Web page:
Meaning transcends tradition
Nov20

Meaning transcends tradition

The approaching holiday season provokes thoughts on how and why people celebrate Tradition. It’s a word commonly associated with the holidays. With Thanksgiving and the Christmas season upon us, families will be going through the motions of rituals they perform every year, sometimes not giving much thought to why they do them. Sophomore education major Savannah Davis said the holidays are a time of reconnecting. “When I think of tradition,” she said, “I think of family and friends. Safe. Comfortable. Fun to do every year.”   Sometimes the motivation of a custom can change with time. Davis gave an example of when this is true. “At Christmas when we were younger, we would always put out cookies for Santa. But now we still put out cookies for him even though we no longer believe Santa’s real. The meaning is different for us now, but we still do it because it’s tradition.” There is one particular custom that Davis enjoys. “The day after Thanksgiving, we set up our Christmas tree. We’ve had the same one since I was 4. We have decorations we’ve collected over the years. I want to keep some of them and hope to do the same thing with my kids.” Passing customs down through the family is something that sophomore art education major Alana Filban connects very closely with the definition of tradition. She said, “I see it as something that happens every year with family and is carried on through the generations– something that’s comfortable and planned.” Like Davis, she, too, has a favorite holiday ritual. “Christmas Eve, we open one gift. Christmas morningwhen we get up, I love looking at the Christmas tree and drinking hot chocolate. I like it because I don’t get to see my family that often,” she said. Filban places an emphasis on reconnecting with relatives. She’s been making plans for how she will draw the ones she loves nearer during future holiday seasons. “I want to bring my family closer together. I would make every child in my family feel loved and special,” she said. Filban makes an effort not to forget why she celebrates certain holidays. “I remind myself that Thanksgiving is a day to think about how thankful you are. Christmas, for me, is about connecting with family. Every year, I’m reminded of Jesus. It’s a big celebration time to remember him and what he’s done for me. It’s a reminder that he’s alive.” Junior graphic design major Brittany Davis, Savannah’s older sister, is concerned about a societal holiday tradition she sees as harmful to the true meaning of what this time of year is supposed to symbolize....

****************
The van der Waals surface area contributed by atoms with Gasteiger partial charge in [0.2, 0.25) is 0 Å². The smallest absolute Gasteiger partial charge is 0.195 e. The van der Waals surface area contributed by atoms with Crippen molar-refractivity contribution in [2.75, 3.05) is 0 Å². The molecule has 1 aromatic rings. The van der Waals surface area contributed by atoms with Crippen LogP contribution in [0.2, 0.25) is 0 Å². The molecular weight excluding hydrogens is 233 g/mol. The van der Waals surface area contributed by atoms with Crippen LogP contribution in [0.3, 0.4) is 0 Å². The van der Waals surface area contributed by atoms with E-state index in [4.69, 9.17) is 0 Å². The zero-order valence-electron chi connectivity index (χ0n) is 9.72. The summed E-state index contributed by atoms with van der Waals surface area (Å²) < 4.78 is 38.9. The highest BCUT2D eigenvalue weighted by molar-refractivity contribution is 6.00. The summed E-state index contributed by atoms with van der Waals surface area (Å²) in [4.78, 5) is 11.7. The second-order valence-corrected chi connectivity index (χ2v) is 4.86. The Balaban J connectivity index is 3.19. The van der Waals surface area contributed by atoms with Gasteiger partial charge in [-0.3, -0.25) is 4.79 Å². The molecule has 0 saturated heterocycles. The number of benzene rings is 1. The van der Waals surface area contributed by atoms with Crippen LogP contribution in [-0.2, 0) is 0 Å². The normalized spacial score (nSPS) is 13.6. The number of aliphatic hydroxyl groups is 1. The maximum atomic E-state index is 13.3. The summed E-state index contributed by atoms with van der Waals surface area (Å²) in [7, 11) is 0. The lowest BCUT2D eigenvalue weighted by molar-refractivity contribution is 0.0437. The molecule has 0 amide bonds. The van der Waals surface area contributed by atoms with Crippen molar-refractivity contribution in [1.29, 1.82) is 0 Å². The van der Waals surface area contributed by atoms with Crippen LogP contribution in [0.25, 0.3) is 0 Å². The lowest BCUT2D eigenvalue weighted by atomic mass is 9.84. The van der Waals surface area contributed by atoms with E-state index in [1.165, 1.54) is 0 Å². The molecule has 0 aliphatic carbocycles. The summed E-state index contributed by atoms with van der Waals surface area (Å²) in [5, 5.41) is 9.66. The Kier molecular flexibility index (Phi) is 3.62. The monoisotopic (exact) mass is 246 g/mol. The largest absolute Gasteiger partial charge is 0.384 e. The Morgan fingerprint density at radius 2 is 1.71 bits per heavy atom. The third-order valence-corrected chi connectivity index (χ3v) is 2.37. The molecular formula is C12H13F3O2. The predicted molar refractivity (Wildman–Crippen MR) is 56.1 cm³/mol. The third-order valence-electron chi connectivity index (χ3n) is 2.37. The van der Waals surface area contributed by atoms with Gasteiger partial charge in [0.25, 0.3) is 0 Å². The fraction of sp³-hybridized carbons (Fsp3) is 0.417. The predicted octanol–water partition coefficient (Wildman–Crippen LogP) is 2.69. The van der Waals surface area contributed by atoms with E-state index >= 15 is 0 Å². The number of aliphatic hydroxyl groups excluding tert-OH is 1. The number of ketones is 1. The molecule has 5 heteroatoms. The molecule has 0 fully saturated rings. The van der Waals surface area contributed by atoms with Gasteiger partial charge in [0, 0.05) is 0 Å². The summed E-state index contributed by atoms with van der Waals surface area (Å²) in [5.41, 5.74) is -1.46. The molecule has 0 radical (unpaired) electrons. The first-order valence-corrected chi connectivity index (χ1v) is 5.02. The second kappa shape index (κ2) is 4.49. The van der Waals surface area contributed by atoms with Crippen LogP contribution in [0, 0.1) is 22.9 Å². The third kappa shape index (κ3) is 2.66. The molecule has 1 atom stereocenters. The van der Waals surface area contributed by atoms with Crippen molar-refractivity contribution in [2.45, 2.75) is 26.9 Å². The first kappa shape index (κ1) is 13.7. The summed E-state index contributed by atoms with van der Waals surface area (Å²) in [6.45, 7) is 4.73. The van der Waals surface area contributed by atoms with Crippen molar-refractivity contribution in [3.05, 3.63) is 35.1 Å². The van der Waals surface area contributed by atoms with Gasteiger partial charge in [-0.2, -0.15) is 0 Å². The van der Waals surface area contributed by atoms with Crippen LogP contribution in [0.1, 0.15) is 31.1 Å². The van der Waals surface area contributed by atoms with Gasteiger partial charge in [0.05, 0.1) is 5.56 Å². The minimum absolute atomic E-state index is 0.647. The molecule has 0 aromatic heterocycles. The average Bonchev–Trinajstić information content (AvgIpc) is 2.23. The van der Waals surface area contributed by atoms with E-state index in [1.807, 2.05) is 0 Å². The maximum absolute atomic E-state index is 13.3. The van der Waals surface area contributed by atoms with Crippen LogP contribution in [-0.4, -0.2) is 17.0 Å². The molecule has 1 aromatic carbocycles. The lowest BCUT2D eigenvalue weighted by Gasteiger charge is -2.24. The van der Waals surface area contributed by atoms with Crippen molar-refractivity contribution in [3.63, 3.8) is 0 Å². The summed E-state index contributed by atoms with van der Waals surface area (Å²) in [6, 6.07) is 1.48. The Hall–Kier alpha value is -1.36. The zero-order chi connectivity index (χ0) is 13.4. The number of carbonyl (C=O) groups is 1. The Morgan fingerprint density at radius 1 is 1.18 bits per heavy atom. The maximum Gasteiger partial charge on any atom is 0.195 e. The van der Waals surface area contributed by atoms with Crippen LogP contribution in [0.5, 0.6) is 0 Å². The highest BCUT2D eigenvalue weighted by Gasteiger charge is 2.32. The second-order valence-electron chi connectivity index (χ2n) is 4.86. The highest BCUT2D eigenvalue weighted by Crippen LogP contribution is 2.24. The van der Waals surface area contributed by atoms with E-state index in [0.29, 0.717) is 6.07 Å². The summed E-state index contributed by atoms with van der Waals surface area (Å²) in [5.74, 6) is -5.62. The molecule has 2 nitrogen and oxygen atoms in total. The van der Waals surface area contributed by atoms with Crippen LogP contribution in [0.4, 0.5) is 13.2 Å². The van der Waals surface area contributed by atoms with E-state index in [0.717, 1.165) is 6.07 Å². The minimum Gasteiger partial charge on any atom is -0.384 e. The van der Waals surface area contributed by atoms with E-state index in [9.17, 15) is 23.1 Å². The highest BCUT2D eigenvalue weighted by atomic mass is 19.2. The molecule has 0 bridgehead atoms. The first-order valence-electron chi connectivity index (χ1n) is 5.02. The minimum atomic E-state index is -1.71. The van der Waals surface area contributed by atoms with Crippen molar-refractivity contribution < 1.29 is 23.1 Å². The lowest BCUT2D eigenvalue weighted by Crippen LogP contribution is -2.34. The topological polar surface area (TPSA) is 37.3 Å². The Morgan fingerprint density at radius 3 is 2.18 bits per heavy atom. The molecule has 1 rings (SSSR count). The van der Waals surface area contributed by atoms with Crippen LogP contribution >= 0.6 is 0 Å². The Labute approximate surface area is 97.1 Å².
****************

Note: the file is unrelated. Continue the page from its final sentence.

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Deck the halls with boughs of duck calls
Nov20

Deck the halls with boughs of duck calls